From dilemma to success


Eugene Naguiat, President and CEO, Motech Automotive Education Center Inc. PHOTO BY RUSSEL PALMA

As the popular idiom goes, it’s “not always easy walking in someone else’s shoes,” especially if that person happens to be very successful in what he does. This is the dilemma Eugene Naguiat found himself in at a very young age, when his father asked him to help in the family business. Eugene is the president and CEO of Motech Automotive Education Center Inc., a fast-rising automotive chain in the Philippines which was started by his father, Rommel.

“My dad started Motech in 1977, with a vision of putting up the first automotive chain which offers complete services, like in the US.” At the time, Eugene says there was no other company that was doing that, and his father was the first to import an “aligner” in the Philippines, even before SM ACA came along. The first Motech shop was in Angeles City, Pampanga. At that time, the US bases were still in nearby Clark, and some of their first customers were vehicles owned by US military personnel. Soon, Motech expanded to three shops, all within the province of Pampanga. Even before they could grow the business any further, his father faced some serious challenges, as the US closed their bases in the Philippines, and Mount Pinatubo erupted in 1991, enveloping almost the whole province in lahar. They had no choice but to close down two of their shops. Still, his father’s determination to make it in the business remained steadfast and strong.

Eugene remembers coming on board to help in his father’s business in 1998, when Motech opened a new branch in Fairview, Quezon City. With a laugh, Eugene says at the time, his father “had a crazy idea that school was not important, so he asked me to start working for him even when I was in school.” He knew his father was kidding about the school part, but he was serious about letting his son help him in the family business. “I became the general manager of the Fairview branch, where I learned all the ropes of running the business,” Eugene says.

Today, Motech’s value proposition is the “after warranty business” where they offer service and maintenance of all types of cars. What this means, he says, is “after the warranty is over, which is usually after the first three years or the first hundred thousand kilometers, those cars [and owners]become our market.” He adds their biggest advantage, is that they are “much cheaper than the OEMS or the casa [car shop], we are normally half the price, we do the services a lot quicker, and clients get to see the cars as they are being fixed, unlike in the casa, or in-house services given by auto companies to their customers.” One other big advantage that they have, Eugene says is that they have their own training school for mechanics, to ensure hat the quality of the work would always be topnotch.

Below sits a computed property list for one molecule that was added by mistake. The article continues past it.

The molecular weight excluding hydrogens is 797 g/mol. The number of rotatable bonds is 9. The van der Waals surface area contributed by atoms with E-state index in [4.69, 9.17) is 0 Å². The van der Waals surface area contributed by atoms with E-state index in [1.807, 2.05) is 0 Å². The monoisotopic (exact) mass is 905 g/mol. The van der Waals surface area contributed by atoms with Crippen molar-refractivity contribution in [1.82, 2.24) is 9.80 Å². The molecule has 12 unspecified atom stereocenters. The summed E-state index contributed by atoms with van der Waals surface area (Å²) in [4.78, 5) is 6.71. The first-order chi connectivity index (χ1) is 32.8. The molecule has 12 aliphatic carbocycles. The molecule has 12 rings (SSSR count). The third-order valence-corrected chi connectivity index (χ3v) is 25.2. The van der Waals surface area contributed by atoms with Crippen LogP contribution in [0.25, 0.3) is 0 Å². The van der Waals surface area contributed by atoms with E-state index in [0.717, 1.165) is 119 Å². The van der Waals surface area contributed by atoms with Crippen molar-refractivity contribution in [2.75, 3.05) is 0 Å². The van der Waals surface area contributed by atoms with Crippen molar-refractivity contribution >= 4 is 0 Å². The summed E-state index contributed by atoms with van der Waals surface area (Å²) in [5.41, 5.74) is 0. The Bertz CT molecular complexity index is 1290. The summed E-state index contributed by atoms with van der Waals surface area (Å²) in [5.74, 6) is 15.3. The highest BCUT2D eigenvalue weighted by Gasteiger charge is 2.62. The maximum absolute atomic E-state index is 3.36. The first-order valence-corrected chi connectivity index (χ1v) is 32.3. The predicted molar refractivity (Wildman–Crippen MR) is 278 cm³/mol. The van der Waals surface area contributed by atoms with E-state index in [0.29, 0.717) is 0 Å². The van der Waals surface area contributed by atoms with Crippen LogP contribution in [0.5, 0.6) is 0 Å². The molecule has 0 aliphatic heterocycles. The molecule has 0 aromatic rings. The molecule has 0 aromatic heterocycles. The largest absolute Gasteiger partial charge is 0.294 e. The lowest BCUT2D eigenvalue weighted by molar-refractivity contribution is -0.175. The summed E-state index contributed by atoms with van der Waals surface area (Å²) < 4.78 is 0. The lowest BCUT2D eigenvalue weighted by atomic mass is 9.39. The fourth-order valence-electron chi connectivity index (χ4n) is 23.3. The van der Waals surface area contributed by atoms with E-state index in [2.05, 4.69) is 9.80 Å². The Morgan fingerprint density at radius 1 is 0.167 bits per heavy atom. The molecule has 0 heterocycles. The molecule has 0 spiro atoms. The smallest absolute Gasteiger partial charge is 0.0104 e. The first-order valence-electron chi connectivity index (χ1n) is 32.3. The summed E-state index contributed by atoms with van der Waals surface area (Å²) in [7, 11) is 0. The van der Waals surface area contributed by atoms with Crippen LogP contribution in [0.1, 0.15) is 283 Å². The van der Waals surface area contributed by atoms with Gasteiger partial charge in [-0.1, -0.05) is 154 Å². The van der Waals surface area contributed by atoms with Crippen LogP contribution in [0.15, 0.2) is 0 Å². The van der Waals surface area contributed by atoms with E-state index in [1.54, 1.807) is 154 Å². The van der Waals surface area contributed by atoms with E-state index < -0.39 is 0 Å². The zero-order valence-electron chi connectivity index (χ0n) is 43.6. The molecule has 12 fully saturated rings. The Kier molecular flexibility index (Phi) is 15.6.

Since taking over the reins of the business, the young executive has also managed to grow the company at a much faster pace, modernizing its facilities and operations, while streamlining business processes across six company-owned stores in in the country, with the help of technology solutions like NetSuite OneWorld. Eugene says getting these solutions helped Motech acquire the agility, flexibility and scalability to grow and adopt a new business model, which is franchising. Since 2013, Motech has added 28 retail franchises across the Philippines, even as it announced plans to increase its number of stores to 56 by 2017, with 100 locations the goal by 2020.

Despite owning a chain of automotive service centers, Eugene says it is not the love of cars that primarily drives his passion, but his desire to be outside of the traditional office setting and interaction with people. “One of the basic philosophies that my dad passed on to me was: If you wanted to add value to the company, you have to add value to each person within the company.” This is the reason why the vision for their company is for it to become technically a school for mechanics, because his father believes it all starts from good training. He explains that his father also had an advocacy to help poor students through the acquisition of skills needed for them to thrive. “Around two years ago, we would teach about 50 students–those who couldn’t afford vocational schools, Tesda, and are out of high school. We would literally take kids out of the streets, put them in the shop, teach them six months to a year for free.”

When asked if their student scholars eventually stay with them, Eugene says, they “hedge on the Filipino culture of utang na loob [gratitude]because we would teach them and they stay loyal, and that’s how we were able to expand to 34 branches nationwide.”

These are certainly much more than the wide steps that his father urged him to take when was first asked to join the business in 1998. More than walking in his dad’s footsteps, he took the company further by leaps and bounds. And all because of a father’s faith in his son, who encouraged him to grow, be not afraid to commit mistakes and hopefully learn from them.


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